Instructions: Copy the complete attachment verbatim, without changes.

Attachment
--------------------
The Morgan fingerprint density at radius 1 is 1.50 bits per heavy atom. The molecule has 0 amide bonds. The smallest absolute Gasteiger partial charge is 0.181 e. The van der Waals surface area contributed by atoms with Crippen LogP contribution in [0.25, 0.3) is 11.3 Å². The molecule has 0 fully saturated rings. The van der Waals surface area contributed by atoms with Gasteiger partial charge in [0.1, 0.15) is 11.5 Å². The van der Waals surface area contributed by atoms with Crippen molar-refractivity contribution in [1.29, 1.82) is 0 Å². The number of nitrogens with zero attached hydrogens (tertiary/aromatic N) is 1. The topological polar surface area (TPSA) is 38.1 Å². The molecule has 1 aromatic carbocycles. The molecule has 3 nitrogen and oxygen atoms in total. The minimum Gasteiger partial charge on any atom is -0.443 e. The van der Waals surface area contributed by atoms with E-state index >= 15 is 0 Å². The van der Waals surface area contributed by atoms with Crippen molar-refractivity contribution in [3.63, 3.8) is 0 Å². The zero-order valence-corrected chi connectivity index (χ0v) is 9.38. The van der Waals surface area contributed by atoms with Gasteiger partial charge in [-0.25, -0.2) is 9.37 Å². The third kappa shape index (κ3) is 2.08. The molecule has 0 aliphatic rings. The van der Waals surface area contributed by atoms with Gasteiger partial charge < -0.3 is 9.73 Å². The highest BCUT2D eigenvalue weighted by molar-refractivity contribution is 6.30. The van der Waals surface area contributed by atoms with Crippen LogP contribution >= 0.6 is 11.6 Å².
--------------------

The Morgan fingerprint density at radius 1 is 1.50 bits per heavy atom. The molecule has 0 amide bonds. The smallest absolute Gasteiger partial charge is 0.181 e. The van der Waals surface area contributed by atoms with Crippen LogP contribution in [0.25, 0.3) is 11.3 Å². The molecule has 0 fully saturated rings. The van der Waals surface area contributed by atoms with Gasteiger partial charge in [0.1, 0.15) is 11.5 Å². The van der Waals surface area contributed by atoms with Crippen molar-refractivity contribution in [1.29, 1.82) is 0 Å². The number of nitrogens with zero attached hydrogens (tertiary/aromatic N) is 1. The topological polar surface area (TPSA) is 38.1 Å². The molecule has 1 aromatic carbocycles. The molecule has 3 nitrogen and oxygen atoms in total. The minimum Gasteiger partial charge on any atom is -0.443 e. The van der Waals surface area contributed by atoms with E-state index >= 15 is 0 Å². The van der Waals surface area contributed by atoms with Crippen molar-refractivity contribution in [3.63, 3.8) is 0 Å². The zero-order valence-corrected chi connectivity index (χ0v) is 9.38. The van der Waals surface area contributed by atoms with Gasteiger partial charge in [-0.25, -0.2) is 9.37 Å². The third kappa shape index (κ3) is 2.08. The molecule has 0 aliphatic rings. The van der Waals surface area contributed by atoms with Gasteiger partial charge < -0.3 is 9.73 Å². The highest BCUT2D eigenvalue weighted by molar-refractivity contribution is 6.30. The van der Waals surface area contributed by atoms with Crippen LogP contribution >= 0.6 is 11.6 Å².